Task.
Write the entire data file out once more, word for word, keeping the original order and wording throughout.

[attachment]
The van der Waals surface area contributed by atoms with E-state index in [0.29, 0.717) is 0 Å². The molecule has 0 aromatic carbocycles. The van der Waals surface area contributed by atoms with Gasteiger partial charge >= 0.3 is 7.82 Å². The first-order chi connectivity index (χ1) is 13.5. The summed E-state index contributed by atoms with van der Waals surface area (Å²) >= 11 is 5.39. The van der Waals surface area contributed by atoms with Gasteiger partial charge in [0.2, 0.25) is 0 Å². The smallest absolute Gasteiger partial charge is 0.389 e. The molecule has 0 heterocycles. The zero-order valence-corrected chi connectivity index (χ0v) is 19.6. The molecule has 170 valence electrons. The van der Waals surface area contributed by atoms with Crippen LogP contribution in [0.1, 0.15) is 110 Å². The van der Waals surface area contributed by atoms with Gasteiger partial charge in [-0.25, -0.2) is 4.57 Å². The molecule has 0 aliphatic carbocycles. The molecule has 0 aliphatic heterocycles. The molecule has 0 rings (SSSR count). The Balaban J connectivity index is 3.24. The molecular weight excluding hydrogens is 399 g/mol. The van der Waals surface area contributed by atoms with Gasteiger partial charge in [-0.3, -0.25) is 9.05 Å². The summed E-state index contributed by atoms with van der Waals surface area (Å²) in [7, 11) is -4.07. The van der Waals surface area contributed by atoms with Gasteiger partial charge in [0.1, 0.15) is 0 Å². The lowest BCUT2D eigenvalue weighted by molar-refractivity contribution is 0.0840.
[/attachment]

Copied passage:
The van der Waals surface area contributed by atoms with E-state index in [0.29, 0.717) is 0 Å². The molecule has 0 aromatic carbocycles. The van der Waals surface area contributed by atoms with Gasteiger partial charge >= 0.3 is 7.82 Å². The first-order chi connectivity index (χ1) is 13.5. The summed E-state index contributed by atoms with van der Waals surface area (Å²) >= 11 is 5.39. The van der Waals surface area contributed by atoms with Gasteiger partial charge in [0.2, 0.25) is 0 Å². The smallest absolute Gasteiger partial charge is 0.389 e. The molecule has 0 heterocycles. The zero-order valence-corrected chi connectivity index (χ0v) is 19.6. The molecule has 170 valence electrons. The van der Waals surface area contributed by atoms with Crippen LogP contribution in [0.1, 0.15) is 110 Å². The van der Waals surface area contributed by atoms with Gasteiger partial charge in [-0.25, -0.2) is 4.57 Å². The molecule has 0 aliphatic carbocycles. The molecule has 0 aliphatic heterocycles. The molecule has 0 rings (SSSR count). The Balaban J connectivity index is 3.24. The molecular weight excluding hydrogens is 399 g/mol. The van der Waals surface area contributed by atoms with Gasteiger partial charge in [-0.3, -0.25) is 9.05 Å². The summed E-state index contributed by atoms with van der Waals surface area (Å²) in [7, 11) is -4.07. The van der Waals surface area contributed by atoms with Gasteiger partial charge in [0.1, 0.15) is 0 Å². The lowest BCUT2D eigenvalue weighted by molar-refractivity contribution is 0.0840.